By Micheal Rios, Tulalip News
The Seattle Children’s Museum is a destination place for people from all around the world. Located at the heart of Seattle Center, the always active and engaging museum sees close to 200,000 visitors every year. With a mission to bring to life the joy of discovery for children and their families through creative, hands-on exploration of the world around them, the museum’s heralded Global Village recently debuted an all-new permanent exhibit titled Tribal Tales.
Created by and inspired from the beautifully diverse and thriving Native cultures encompassing the Puget Sound area, Tribal Tales was development over the past two years in direct collaboration with Native artists from Pacific Northwest tribes.
“We thought it would be great if we developed a space that helps us create a real relationship with local tribal communities and members,” explained Amy Hale, director of education for Seattle Children’s Museum. “The artists we collaborated with drew from their own individual experiences in order to create culturally relevant representations of their culture.”
Native storytellers who collaborated on the project include John Edward Smith (Skokomish), Roger Fernandez (Lower Elwha S’Kallam), and Tulalip’s own Ty Juvinel.
“Because of Ty’s trust and active willingness to participate in building up this idea from the very beginning, his efforts had a direct influence on other artists and their willingness to commit,” added Amy. “When I look at this final project, I see not only Ty and his amazing individual pieces, but his influence that led to more artists of other tribal communities working with us and really making Tribal Tales an immersive exhibit.”
Prior to becoming the home of Tribal Tales, the space housed a puppet theatre. The original seed money that created the puppet theatre came via Tulalip Cares, the charitable contributions division of the tribe. It’s only too fitting then that the puppet theatre space was transformed into an interactive, educational exhibit showcasing the richness of Native values and oral tradition, while being co-curated by Tulalip tribal member Ty Juvinel.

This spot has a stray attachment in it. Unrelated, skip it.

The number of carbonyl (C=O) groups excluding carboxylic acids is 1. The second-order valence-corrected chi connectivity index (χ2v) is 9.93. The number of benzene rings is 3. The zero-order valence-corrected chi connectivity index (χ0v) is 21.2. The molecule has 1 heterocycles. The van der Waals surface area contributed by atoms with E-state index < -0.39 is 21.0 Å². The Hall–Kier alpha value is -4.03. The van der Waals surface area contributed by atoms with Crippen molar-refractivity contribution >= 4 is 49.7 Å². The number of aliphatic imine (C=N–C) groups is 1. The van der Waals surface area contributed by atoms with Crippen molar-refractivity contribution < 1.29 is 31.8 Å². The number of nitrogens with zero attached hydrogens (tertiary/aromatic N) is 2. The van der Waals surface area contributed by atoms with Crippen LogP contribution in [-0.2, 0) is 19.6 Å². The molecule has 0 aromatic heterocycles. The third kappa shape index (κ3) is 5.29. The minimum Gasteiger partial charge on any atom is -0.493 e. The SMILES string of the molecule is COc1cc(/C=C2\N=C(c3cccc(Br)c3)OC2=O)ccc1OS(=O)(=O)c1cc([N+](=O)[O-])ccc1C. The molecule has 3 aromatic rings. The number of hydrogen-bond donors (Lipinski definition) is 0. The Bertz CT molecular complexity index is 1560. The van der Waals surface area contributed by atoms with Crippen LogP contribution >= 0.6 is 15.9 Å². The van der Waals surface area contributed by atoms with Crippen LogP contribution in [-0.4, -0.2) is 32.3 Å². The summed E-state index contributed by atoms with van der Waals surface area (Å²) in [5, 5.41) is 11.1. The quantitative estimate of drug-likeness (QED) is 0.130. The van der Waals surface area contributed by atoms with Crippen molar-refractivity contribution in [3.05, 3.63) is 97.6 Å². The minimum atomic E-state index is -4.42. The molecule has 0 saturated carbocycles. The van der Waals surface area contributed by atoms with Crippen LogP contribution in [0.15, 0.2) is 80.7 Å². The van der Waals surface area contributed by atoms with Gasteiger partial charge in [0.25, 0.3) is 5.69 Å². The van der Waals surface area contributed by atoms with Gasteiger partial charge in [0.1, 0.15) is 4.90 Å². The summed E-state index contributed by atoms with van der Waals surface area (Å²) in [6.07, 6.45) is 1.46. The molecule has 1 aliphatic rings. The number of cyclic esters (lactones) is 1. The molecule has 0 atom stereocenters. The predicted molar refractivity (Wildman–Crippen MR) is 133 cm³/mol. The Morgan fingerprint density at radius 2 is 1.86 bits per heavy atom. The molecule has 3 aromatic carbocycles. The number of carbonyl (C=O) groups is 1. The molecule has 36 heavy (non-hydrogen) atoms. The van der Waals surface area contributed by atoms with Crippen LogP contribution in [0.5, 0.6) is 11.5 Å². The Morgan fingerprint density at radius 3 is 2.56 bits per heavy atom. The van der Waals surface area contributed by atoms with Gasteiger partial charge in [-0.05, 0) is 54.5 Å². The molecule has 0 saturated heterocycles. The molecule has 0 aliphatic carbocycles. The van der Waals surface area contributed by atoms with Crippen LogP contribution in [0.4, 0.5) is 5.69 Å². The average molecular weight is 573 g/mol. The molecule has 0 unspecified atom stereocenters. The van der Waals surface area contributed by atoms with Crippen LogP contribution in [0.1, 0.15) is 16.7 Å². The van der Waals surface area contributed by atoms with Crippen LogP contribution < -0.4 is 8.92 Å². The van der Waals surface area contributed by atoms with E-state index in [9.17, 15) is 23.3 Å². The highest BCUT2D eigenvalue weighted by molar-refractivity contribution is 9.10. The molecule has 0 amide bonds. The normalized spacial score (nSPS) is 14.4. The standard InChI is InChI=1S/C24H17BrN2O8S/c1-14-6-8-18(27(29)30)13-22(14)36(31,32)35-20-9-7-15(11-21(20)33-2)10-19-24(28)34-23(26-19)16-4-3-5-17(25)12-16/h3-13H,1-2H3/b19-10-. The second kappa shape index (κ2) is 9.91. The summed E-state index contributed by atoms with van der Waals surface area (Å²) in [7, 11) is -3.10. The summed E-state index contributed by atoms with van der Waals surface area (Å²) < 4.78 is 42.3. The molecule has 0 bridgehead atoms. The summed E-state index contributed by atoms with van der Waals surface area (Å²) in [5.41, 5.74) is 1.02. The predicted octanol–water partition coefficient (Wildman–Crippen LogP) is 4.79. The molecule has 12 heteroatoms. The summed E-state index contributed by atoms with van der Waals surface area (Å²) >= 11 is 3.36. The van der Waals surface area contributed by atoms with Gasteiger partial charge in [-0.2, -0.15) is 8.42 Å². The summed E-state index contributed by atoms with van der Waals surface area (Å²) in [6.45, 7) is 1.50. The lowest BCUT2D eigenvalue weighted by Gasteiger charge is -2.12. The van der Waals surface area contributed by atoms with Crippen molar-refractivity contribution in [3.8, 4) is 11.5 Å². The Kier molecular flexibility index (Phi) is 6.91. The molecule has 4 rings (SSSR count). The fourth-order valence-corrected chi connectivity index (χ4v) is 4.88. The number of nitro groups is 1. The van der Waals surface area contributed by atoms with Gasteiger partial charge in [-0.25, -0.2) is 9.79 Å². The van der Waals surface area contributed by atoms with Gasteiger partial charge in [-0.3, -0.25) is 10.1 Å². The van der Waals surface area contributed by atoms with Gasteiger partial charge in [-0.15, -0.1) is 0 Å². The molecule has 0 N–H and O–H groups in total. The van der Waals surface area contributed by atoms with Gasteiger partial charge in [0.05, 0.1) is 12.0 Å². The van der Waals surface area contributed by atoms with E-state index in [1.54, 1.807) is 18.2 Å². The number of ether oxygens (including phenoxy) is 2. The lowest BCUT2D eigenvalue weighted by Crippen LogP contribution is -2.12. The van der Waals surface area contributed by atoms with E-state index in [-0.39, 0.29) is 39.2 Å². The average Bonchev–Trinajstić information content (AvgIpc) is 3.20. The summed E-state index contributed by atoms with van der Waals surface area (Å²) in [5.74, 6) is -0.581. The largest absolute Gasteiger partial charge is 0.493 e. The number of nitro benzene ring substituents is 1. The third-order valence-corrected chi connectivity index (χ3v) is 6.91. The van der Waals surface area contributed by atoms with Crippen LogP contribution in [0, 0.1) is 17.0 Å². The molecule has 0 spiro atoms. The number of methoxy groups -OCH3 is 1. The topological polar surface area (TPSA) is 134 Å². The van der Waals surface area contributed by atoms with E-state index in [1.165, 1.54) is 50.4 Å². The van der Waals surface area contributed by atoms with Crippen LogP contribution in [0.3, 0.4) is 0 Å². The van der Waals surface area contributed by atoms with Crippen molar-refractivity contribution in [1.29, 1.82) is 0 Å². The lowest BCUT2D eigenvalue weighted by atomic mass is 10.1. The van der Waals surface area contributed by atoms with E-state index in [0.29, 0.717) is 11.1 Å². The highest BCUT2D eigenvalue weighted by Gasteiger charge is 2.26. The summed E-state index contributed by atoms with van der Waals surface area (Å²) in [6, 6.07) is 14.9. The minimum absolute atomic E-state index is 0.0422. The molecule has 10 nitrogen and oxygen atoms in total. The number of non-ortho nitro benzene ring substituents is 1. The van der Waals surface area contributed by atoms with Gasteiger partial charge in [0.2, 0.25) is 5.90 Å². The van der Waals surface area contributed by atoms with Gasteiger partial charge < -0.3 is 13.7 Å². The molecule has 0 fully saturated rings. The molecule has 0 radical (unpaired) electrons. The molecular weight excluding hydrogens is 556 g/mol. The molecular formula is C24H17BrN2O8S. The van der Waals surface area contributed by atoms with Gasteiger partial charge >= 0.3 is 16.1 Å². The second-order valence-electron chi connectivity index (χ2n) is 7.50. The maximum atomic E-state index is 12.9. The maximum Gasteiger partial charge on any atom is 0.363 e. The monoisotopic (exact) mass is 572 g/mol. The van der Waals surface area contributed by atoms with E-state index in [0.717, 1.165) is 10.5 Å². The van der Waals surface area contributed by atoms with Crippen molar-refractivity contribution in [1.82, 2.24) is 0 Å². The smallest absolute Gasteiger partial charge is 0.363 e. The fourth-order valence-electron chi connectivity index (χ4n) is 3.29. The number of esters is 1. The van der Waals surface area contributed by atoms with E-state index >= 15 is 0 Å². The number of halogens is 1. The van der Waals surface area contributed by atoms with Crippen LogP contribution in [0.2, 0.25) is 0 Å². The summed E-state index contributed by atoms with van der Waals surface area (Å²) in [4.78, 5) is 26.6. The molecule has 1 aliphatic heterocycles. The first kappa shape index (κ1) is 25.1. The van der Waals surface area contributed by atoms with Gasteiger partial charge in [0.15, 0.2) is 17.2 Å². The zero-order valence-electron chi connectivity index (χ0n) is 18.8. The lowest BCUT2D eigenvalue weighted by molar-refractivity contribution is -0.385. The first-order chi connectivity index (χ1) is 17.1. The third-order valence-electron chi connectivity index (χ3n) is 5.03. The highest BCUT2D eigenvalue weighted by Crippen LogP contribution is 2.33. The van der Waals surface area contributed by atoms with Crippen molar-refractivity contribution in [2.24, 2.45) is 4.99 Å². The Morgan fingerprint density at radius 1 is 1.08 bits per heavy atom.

“This exhibit really honors the Indigenous peoples of this land and gives the acknowledgment that our people were here before first contact,” shared the Tulalip storyteller. “Tribal Tales is all about acknowledging the past people that were here while honoring the many Coast Salish tribes thriving today.
“I contributed an original story created for my kids How Puppy Got His Ears, a Salish Sea map detailing all the tribes in Western Washington, a couple house posts, and hand puppets that go along with my story that visiting children can play with,” continued Ty. “The fact the museum got money a long time ago from the tribe and now I’m refreshing the concept for my generation is just awesome.”
Tribal Tales explores the universal art of storytelling through a collective showcase of Native art and culture, curated by the actual artists themselves. “As opposed to white bodies dictating and reflecting back to ourselves what other cultures look like, we gave the artists all the agency to share with us their stories,” added Amy.
The direction and attention to detail is what really makes Tribal Tales stand apart from the many other Global Village exhibits. And for the countless children who visit the museum every day, they’ve already shown a fondness to the exhibit’s bright colors and hands-on puppetry that makes the Native stories easily understood.
“The Children’s Museum shares all kinds of fantastic things, like science, knowledge and culture,” said Roger Fernandes, sharer of the prolific Ant and Bear story. “I thought it would be a good way to get our stories out there. Each of the stories were illustrated by the Native artists, so the children could not just hear the story but see some visuals that would help them remember it. Ultimately, this project was well thought out and as a result now more kids will have the chance to hear our traditional stories.”
With over 18,000 sq. feet of play space designed for kids ages birth to 8-years-old to enjoy with families, the Seattle Children’s Museum is open Tuesdays – Sundays from 10:00am – 5:00pm. First time visitors are sure to be blown away by the hands-on exhibits and open-ended exploration, especially those who experience the richness of Tribal Tales.